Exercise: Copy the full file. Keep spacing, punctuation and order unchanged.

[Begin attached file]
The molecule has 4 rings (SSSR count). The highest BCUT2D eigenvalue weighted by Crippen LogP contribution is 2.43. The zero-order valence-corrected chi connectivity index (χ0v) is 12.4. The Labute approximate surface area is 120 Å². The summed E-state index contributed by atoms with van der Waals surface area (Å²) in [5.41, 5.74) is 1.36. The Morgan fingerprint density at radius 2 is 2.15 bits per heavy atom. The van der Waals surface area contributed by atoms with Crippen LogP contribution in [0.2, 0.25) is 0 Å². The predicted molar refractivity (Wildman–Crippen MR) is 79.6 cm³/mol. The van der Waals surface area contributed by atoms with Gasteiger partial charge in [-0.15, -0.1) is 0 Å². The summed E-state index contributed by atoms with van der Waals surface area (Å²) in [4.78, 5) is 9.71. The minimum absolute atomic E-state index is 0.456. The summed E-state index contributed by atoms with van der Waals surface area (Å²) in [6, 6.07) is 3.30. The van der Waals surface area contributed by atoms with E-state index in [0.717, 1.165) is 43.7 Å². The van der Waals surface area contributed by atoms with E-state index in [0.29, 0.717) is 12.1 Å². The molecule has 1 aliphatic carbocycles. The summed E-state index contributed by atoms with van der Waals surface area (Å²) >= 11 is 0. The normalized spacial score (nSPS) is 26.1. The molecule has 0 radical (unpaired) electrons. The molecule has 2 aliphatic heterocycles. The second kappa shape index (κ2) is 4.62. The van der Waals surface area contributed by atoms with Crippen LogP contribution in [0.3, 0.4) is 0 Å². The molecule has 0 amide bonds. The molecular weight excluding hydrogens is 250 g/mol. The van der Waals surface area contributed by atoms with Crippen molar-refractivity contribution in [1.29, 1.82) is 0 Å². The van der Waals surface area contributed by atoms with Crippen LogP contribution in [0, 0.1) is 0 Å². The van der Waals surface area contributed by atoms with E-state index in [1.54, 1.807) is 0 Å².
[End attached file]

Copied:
The molecule has 4 rings (SSSR count). The highest BCUT2D eigenvalue weighted by Crippen LogP contribution is 2.43. The zero-order valence-corrected chi connectivity index (χ0v) is 12.4. The Labute approximate surface area is 120 Å². The summed E-state index contributed by atoms with van der Waals surface area (Å²) in [5.41, 5.74) is 1.36. The Morgan fingerprint density at radius 2 is 2.15 bits per heavy atom. The van der Waals surface area contributed by atoms with Crippen LogP contribution in [0.2, 0.25) is 0 Å². The predicted molar refractivity (Wildman–Crippen MR) is 79.6 cm³/mol. The van der Waals surface area contributed by atoms with Gasteiger partial charge in [-0.15, -0.1) is 0 Å². The summed E-state index contributed by atoms with van der Waals surface area (Å²) in [4.78, 5) is 9.71. The minimum absolute atomic E-state index is 0.456. The summed E-state index contributed by atoms with van der Waals surface area (Å²) in [6, 6.07) is 3.30. The van der Waals surface area contributed by atoms with E-state index in [0.717, 1.165) is 43.7 Å². The van der Waals surface area contributed by atoms with E-state index in [0.29, 0.717) is 12.1 Å². The molecule has 1 aliphatic carbocycles. The summed E-state index contributed by atoms with van der Waals surface area (Å²) >= 11 is 0. The normalized spacial score (nSPS) is 26.1. The molecule has 0 radical (unpaired) electrons. The molecule has 2 aliphatic heterocycles. The second kappa shape index (κ2) is 4.62. The van der Waals surface area contributed by atoms with Crippen LogP contribution in [0.3, 0.4) is 0 Å². The molecule has 0 amide bonds. The molecular weight excluding hydrogens is 250 g/mol. The van der Waals surface area contributed by atoms with Crippen molar-refractivity contribution in [1.29, 1.82) is 0 Å². The van der Waals surface area contributed by atoms with Crippen LogP contribution in [0, 0.1) is 0 Å². The van der Waals surface area contributed by atoms with E-state index in [1.54, 1.807) is 0 Å².